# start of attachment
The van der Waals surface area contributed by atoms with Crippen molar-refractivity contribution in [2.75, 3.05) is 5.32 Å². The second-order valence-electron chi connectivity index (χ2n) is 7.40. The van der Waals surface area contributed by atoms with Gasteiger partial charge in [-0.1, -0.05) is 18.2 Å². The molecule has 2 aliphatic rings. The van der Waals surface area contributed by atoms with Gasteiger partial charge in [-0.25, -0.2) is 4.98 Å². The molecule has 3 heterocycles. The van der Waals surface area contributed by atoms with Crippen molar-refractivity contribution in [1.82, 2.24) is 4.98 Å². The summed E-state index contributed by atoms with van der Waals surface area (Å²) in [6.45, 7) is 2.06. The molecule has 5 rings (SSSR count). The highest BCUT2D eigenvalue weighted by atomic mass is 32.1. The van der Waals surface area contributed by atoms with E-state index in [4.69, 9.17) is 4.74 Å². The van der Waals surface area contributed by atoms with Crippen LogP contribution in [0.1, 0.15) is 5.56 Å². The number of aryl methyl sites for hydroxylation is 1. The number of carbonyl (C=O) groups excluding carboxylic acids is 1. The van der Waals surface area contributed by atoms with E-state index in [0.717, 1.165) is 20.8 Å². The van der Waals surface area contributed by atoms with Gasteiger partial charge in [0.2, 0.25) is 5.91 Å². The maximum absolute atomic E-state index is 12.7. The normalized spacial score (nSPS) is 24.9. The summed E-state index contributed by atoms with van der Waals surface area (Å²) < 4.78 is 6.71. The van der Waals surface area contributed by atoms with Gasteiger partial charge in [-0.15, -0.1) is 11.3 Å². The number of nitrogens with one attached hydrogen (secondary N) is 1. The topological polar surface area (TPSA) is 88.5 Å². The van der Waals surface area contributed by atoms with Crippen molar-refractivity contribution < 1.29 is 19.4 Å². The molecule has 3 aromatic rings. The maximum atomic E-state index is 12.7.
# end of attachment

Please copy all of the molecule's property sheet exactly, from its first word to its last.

The van der Waals surface area contributed by atoms with Crippen molar-refractivity contribution in [2.75, 3.05) is 5.32 Å². The second-order valence-electron chi connectivity index (χ2n) is 7.40. The van der Waals surface area contributed by atoms with Gasteiger partial charge in [-0.1, -0.05) is 18.2 Å². The molecule has 2 aliphatic rings. The van der Waals surface area contributed by atoms with Gasteiger partial charge in [-0.25, -0.2) is 4.98 Å². The molecule has 3 heterocycles. The van der Waals surface area contributed by atoms with Crippen molar-refractivity contribution in [1.82, 2.24) is 4.98 Å². The summed E-state index contributed by atoms with van der Waals surface area (Å²) in [6.45, 7) is 2.06. The molecule has 5 rings (SSSR count). The highest BCUT2D eigenvalue weighted by atomic mass is 32.1. The van der Waals surface area contributed by atoms with E-state index in [4.69, 9.17) is 4.74 Å². The van der Waals surface area contributed by atoms with Crippen LogP contribution in [0.1, 0.15) is 5.56 Å². The number of aryl methyl sites for hydroxylation is 1. The number of carbonyl (C=O) groups excluding carboxylic acids is 1. The van der Waals surface area contributed by atoms with E-state index in [0.717, 1.165) is 20.8 Å². The van der Waals surface area contributed by atoms with Gasteiger partial charge in [0.2, 0.25) is 5.91 Å². The maximum absolute atomic E-state index is 12.7. The normalized spacial score (nSPS) is 24.9. The summed E-state index contributed by atoms with van der Waals surface area (Å²) < 4.78 is 6.71. The van der Waals surface area contributed by atoms with Gasteiger partial charge in [-0.15, -0.1) is 11.3 Å². The number of nitrogens with one attached hydrogen (secondary N) is 1. The topological polar surface area (TPSA) is 88.5 Å². The van der Waals surface area contributed by atoms with Crippen molar-refractivity contribution < 1.29 is 19.4 Å². The molecule has 3 aromatic rings. The maximum atomic E-state index is 12.7.